“There’s a renaissance for spoken word content and our media diet is expanding, but as the landscape becomes more saturated, audiobooks face greater and greater discoverability challenges,” said Tom Webster, v-p of strategy and marketing at Edison Research, during his keynote speech at the annual Audio Publishers Association meeting on Wednesday morning.

According to Edison’s most recent survey of audiobook listeners, 67 million people have listened to one audiobook in the past year. Of these, 18% were labeled as “frequent listeners,” having listened to four or more audiobooks in the past year. Of these, 56% were men and 44% are women. Eighty percent of these listeners had paid for their most recent audiobook, rather than streaming it from YouTube or downloading it for free. They are also discerning customers, with 74% saying it is important to listen to a sample of the audiobook before committing to it and another 59% saying it was important for them to get ancillary material with the audiobook, like author interviews or sample chapters of forthcoming titles.

Unsurprisingly, there’s an increasing preference for downloading digital files or streaming audiobooks, with digital now accounting for 71% of the market, with the preferred means of listening being the smartphone. As of today, 27% of audiobook listeners subscribe to an audiobook streaming service, such as Audible or Audiobooks.com.

Webster underscored one growing trend: the use of voice enabled wireless speakers, like the Amazon Echo and Google Home, to listen to spoken word content. Among audiobook listeners, 25% own such a speaker. “But this poses its own set of challenges, as the user must call out a specific piece of content to the speaker,” said Webster. Still, the use of speakers is likely to grow, for as Webster noted, most audiobooks are listened to at home, rather than in the car.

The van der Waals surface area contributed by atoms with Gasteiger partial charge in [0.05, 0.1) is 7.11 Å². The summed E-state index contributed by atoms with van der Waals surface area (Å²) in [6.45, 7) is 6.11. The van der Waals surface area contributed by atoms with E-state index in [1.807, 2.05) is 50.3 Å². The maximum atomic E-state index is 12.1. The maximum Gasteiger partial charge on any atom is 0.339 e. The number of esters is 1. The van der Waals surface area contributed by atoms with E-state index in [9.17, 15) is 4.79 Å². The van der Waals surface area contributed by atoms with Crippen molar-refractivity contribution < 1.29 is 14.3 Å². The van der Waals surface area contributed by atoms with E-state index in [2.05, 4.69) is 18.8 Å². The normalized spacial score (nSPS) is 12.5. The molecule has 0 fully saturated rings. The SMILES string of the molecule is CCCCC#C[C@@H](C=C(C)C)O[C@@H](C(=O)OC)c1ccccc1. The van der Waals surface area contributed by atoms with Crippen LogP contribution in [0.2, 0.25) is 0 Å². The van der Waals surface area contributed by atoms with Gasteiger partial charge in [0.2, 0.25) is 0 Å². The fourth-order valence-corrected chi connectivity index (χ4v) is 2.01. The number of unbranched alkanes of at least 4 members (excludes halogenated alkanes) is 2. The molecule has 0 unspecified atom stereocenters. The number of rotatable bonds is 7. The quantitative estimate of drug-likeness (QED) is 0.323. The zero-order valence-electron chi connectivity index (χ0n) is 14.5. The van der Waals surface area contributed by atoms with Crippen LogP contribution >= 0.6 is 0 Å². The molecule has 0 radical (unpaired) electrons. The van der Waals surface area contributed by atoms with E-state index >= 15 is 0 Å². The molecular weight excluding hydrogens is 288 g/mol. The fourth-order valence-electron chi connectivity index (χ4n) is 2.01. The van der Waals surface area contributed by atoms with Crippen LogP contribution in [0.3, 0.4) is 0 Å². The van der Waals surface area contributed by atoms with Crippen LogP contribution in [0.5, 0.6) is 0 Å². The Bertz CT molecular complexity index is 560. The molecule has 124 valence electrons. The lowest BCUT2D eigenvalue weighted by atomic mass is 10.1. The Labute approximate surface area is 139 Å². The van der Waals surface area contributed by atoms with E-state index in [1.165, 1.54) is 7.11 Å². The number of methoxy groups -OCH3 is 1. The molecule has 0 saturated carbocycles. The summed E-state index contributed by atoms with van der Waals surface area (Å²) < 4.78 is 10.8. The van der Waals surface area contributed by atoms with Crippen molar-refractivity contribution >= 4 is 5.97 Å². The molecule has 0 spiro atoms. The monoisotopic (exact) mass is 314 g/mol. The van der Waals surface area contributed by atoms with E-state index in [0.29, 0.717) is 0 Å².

When it comes to content, audiobook listeners favor mysteries, thrillers, suspense titles and popular fiction titles. Health and fitness, as well as business titles were the least favored genres. Among frequent listeners, 47% said they enjoyed listening to a specific narrator, “so there is considerable narrator loyalty,” said Webster.

The growth in the popularity of audiobooks has been accelerated by the popularity of podcasts, which serve as a “gateway drug” to audiobooks. Not only do podcast listeners generally consumer twice as many audiobooks per year as non-podcast listeners, and “though they listen to a lot of free content, are also among [audiobook publishers’] best customers,” said Webster.

The seven-part podcast S-town was downloaded 40 million times, making it the most popular podcast of all time. “But it is really just an audiobook, broken up into seven parts,” said Webster. The opportunity, he said, was for audiobook producers to pursue podcast listeners by experimenting with formats — he advised listening to NPR’s 10 minute morning news briefing Up First, and to consider advertising audiobooks in podcasts. “Cross-promotion is the secret sauce.”